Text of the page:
Advanced Motorcycle Riding Course: Cornering - set-up

With any corner the objective is to get through as safely as possible, and that means maximising your view ahead. Here’s how to make the road work for you

Your view of the road ahead is everything. The further you can see the more stopping distance you have available, and the more stopping distance you have the more speed you can safely use. However there are factors to consider, and where you position – where you place yourself and the bike relative to the verges and the centreline of the road – for view is always secondary to safety. For example, hugging the white lines around a left-hander will increase you view ahead, but a car coming the other way need only stray over those lines by a couple of inches to cause you serious bother. Even if you avoid a collision, chances are you’ll be rattled by the experience, prompting you to unsettle the bike.

Another advantage of a position that gives the best view is the opportunity to take a line of a greater radius through any given corner, if that option is sensible given the circumstances. This will give you the chance to increase your exit speed. It is also worthy of note here that if the speed on the approach to a corner is well below that which is safely possible then extreme accuracy will probably be completely irrelevant, in which case the overriding factor then becomes a position of complete safety. For example, there’s no point riding close to the white lines on a left-hander you could take at 60mph if it’s subject to a 30mph urban speed limit.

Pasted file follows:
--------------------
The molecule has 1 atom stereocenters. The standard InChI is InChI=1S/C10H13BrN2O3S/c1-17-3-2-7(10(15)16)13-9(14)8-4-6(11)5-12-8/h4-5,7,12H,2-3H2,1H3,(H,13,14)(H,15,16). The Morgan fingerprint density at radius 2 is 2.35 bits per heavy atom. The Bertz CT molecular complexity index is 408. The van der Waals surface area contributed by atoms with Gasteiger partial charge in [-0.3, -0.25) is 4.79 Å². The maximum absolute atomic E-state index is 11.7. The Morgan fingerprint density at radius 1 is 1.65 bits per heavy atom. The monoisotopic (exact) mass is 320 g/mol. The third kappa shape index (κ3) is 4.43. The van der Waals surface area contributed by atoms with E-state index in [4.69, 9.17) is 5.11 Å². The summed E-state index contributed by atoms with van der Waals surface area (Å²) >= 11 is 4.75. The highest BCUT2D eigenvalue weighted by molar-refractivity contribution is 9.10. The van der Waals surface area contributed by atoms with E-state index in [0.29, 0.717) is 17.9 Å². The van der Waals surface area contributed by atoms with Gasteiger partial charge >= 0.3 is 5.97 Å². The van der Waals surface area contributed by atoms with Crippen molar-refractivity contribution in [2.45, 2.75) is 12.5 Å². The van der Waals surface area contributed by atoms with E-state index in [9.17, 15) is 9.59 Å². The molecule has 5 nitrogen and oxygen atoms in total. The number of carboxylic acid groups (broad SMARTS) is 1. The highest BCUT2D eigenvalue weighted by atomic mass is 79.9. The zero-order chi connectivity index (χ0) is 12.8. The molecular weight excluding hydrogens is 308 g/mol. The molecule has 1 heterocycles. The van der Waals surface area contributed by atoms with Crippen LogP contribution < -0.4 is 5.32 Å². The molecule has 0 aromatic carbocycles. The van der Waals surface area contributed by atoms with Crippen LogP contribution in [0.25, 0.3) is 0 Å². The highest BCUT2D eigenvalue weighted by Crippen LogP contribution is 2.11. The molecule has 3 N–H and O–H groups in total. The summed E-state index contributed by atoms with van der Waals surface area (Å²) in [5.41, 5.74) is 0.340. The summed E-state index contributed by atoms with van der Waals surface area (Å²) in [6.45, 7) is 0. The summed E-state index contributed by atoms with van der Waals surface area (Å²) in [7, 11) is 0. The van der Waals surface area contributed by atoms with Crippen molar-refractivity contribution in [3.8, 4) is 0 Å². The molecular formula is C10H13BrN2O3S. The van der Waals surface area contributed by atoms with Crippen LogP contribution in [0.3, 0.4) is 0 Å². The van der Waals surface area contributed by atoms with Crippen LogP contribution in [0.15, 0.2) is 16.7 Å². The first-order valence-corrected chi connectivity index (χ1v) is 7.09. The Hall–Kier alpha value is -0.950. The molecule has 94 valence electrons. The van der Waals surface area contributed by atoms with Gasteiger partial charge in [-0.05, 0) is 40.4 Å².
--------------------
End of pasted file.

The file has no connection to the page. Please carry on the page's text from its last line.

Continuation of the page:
The key to opening up an unknown road is to get into the ideal position as early as possible. This gives you the chance to settle into that position over the course of several seconds. This immediately gives a huge advantage in the ability to observe everything going on around you. Because the bike is already in position, the nearside verge becomes very distinct in your peripheral vision, reducing the need to look at it directly with the focal point of your vision. In turn this leaves your direct focus free to scan the road ahead, and to look through the corner for dangers, further detail and reference points. That said, learning to monitor your position using peripheral vision does require a lot of practice, simply because sharing attention quickly between observational detail received from the focal point and peripheral area of vision is quite difficult.

As an exercise to develop this skill, scan an area with some detail, for instance a wall in your house or an area of your garden. Take in all the detail, then look at one spot and take your attention, not your focal point, to other areas of detail. If you don’t already do it, practice when you’re driving too, looking at the road ahead while taking in information from the verges, oncoming traffic and approaching side roads – the sooner this becomes second nature the better.

Another advantage with positioning early is that the bike feels more stable because it’s no longer changing line. It also gives you time to adopt a nice relaxed riding position for the corner.

The position for the best view through a right-hander will be available from a position well to the left. How close depends on a number of factors. Actual speed in relation to the maximum safe speed, type of machine, rider ability and confidence level and weather conditions such as high and unpredictable crosswinds are all important factors.